The skip varies his calls depending on the run of the game. By patting an opponent’s shot-rock (the stone nearest the centre) with his broom, then planting the broom’s thin edge down on the ice, he might call for a “take-out” — a shot that ends with both his own and his opponent’s rock outside the scoring rings. Or the strategy of the moment might suggest a “wick-and-roll” shot in which his man’s rock scrapes past the opponent’s into counting position. Or he could call for a delicate “freeze” — the thrower must nestle his rock against an opponent’s, putting it in scoring position and almost impossible to pick off. Or the skip might ask for one of the most difficult shots of all, a close guard to protect his own team’s shot-rock from being knocked out by the opposition.

“Even if the players are all beginners,” says Dagg, “a skip should call for the correct shot, not the easy shot. No matter how many times he misses, a curler should play the game as it’s meant to be played or he’ll never get any better.”

Sweeping, Dagg believes, is thirty percent of the game. Usually two players — and occasionally three — accompany a teammate’s

rock down the ice laying to with their brooms as instructed by the skip. “Swee-ee-eep!” he’ll yell, when he knows that the thrown rock needs more speed to reach its intended destination. Sweeping in front of the rock has the double effect of ridding the ice of impurities and making the surface slicker. In week-long bonspiels. sweeping can leave the sweepers with sore, bleeding hands. It is an art in itself, requiring short, brisk, rhythmic strokes.

Dagg himself is an uncompromising perfectionist at every aspect of curling. He didn’t take up the game until one night in 1954 when his brother got sick and his mother asked Lyall to fill in on the family rink for a mixed bonspiel. “I played atrociously,” Dagg says now, “but I was hooked.” Since that night he has worked doggedly to perfect his curling style.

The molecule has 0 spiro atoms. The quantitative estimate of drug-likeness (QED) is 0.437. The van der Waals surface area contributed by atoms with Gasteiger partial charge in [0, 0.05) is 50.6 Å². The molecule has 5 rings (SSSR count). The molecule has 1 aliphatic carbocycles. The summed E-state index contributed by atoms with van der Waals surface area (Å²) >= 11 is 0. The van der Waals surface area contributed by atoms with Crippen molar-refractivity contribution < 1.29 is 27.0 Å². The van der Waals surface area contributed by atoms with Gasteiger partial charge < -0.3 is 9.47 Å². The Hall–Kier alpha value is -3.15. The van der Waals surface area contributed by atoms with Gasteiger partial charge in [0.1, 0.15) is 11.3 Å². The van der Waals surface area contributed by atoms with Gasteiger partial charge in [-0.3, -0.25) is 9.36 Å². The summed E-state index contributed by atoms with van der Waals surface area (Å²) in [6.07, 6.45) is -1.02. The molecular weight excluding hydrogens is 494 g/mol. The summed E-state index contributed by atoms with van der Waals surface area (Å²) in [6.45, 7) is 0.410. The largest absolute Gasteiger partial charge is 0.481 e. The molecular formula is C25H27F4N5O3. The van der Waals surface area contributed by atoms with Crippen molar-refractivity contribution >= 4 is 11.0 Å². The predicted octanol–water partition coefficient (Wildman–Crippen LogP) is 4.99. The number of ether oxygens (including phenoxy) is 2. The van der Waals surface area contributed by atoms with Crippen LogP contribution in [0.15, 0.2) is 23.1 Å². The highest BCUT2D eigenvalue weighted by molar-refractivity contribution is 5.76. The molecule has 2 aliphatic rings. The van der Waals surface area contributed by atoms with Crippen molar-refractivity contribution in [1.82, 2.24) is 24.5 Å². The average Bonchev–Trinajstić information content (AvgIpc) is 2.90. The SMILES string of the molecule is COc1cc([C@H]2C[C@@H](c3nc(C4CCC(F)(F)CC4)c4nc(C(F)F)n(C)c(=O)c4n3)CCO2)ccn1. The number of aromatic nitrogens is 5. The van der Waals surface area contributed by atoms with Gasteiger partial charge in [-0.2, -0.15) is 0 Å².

He concentrated first on developing his delivery. Gradually he smoothed his backswing and throw into a single rhythmic flow culminating in a long slide. “Too many beginners worry too much about their slide,” Dagg says. “They should think of it as like the followthrough in golf. It’s the result of a good delivery motion, not the reason for it.” Dagg spent a couple of hours three or four times a week tossing stones down the ice until he reached the point where he could consistently draw seven out of ten rocks inside the inner fourfoot rings.

As Dagg’s game gradually improved, he began entering as many competitions as he could, taking to the road for out-of-town bonspiels on weekends. “We’d go anywhere within driving distance,” Dagg says. “Sometimes J’d play Friday nights with my family in a Vancouver ’spiel, then we’d take off at midnight and drive all night to a bonspiel in the interior. We’d grab a couple of hours’ sleep and get out on the ice at noon. It was fine when we won but if we lost, the drive back home seemed twice as long.”

It was during one of those long drives back to Vancouver that

Dagg made up his mind he'd put together a rink that would go all the way to the Macdonald Brier Championship. In October 1960 he told friends that if he didn't make the Brier in two years he was quitting the game — it was taking too much time from his family and business life.